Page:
|Publication number||US3863512 A|
|Publication date||Feb 4, 1975|
|Filing date||Nov 9, 1973|
|Priority date||Nov 9, 1973|
|Also published as||CA1005257A1, DE2451162A1|
|Publication number||US 3863512 A, US 3863512A, US-A-3863512, US3863512 A, US3863512A|
|Inventors||James W Crawley|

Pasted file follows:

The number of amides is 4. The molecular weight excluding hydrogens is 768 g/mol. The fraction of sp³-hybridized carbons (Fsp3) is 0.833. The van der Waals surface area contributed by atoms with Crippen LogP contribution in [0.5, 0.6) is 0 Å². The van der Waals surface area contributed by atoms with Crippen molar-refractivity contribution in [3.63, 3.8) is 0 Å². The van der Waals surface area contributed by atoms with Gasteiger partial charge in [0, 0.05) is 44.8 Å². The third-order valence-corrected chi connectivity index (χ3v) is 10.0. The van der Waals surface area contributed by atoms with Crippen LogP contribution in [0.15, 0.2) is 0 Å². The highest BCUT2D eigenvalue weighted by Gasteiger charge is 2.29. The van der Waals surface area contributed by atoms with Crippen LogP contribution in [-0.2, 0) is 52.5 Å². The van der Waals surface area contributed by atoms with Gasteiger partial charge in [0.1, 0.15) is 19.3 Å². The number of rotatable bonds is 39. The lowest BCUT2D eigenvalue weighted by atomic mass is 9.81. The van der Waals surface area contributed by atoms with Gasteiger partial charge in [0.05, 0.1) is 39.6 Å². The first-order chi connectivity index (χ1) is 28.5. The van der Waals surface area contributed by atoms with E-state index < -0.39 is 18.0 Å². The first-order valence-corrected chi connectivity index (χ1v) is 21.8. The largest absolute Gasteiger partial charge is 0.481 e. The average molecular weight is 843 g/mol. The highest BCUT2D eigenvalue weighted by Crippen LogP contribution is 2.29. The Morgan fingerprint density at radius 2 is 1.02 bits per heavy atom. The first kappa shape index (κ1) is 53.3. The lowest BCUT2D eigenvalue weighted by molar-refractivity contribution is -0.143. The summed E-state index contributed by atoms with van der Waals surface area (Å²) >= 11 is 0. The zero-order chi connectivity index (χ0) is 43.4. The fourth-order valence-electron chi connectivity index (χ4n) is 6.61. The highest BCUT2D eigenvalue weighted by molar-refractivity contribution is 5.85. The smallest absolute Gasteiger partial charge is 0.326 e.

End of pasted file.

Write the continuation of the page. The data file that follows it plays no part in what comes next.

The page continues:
|Original Assignee||California Progressive Prod|
|Export Citation||BiBTeX, EndNote, RefMan|
|Patent Citations (1), Referenced by (29), Classifications (13)|
|External Links: USPTO, USPTO Assignment, Espacenet|
nited States Patent Crawley Feb. 4, 1975 SHIFT MECHANISM FOR DERAILLEUR DRIVE  Inventor: James W. Crawley, Woodland Hills,
 Assignee: California Progressive Products,
Inc., Manhattan Beach, Calif.
 Filed: Nov. 9, 1973  Appl. No.: 414,146